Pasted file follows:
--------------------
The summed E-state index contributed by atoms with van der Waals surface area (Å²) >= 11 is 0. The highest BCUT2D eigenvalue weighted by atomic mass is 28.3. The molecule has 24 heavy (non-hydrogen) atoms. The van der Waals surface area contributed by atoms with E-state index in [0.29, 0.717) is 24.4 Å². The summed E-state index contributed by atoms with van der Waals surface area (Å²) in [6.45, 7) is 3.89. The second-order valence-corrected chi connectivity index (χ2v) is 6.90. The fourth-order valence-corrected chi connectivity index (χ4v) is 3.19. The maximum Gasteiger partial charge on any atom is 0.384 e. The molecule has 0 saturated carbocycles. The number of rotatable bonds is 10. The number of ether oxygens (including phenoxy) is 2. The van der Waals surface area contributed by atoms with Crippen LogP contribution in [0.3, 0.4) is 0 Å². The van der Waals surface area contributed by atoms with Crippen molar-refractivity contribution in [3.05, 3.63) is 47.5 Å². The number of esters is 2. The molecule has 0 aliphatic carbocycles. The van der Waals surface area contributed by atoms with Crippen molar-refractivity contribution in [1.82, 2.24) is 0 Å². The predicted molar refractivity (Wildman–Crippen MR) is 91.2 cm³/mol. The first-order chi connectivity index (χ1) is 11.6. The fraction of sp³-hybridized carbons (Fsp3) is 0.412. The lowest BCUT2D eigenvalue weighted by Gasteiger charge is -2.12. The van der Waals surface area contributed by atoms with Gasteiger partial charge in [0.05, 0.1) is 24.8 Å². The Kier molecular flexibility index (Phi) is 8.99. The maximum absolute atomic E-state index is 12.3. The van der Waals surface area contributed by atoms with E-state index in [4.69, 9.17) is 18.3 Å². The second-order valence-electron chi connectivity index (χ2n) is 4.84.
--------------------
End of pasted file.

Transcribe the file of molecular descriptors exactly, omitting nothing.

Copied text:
The summed E-state index contributed by atoms with van der Waals surface area (Å²) >= 11 is 0. The highest BCUT2D eigenvalue weighted by atomic mass is 28.3. The molecule has 24 heavy (non-hydrogen) atoms. The van der Waals surface area contributed by atoms with E-state index in [0.29, 0.717) is 24.4 Å². The summed E-state index contributed by atoms with van der Waals surface area (Å²) in [6.45, 7) is 3.89. The second-order valence-corrected chi connectivity index (χ2v) is 6.90. The fourth-order valence-corrected chi connectivity index (χ4v) is 3.19. The maximum Gasteiger partial charge on any atom is 0.384 e. The molecule has 0 saturated carbocycles. The number of rotatable bonds is 10. The number of ether oxygens (including phenoxy) is 2. The van der Waals surface area contributed by atoms with Crippen LogP contribution in [0.3, 0.4) is 0 Å². The van der Waals surface area contributed by atoms with Crippen molar-refractivity contribution in [3.05, 3.63) is 47.5 Å². The number of esters is 2. The molecule has 0 aliphatic carbocycles. The van der Waals surface area contributed by atoms with Crippen molar-refractivity contribution in [1.82, 2.24) is 0 Å². The predicted molar refractivity (Wildman–Crippen MR) is 91.2 cm³/mol. The first-order chi connectivity index (χ1) is 11.6. The fraction of sp³-hybridized carbons (Fsp3) is 0.412. The lowest BCUT2D eigenvalue weighted by Gasteiger charge is -2.12. The van der Waals surface area contributed by atoms with Gasteiger partial charge in [0.05, 0.1) is 24.8 Å². The Kier molecular flexibility index (Phi) is 8.99. The maximum absolute atomic E-state index is 12.3. The van der Waals surface area contributed by atoms with E-state index in [4.69, 9.17) is 18.3 Å². The second-order valence-electron chi connectivity index (χ2n) is 4.84.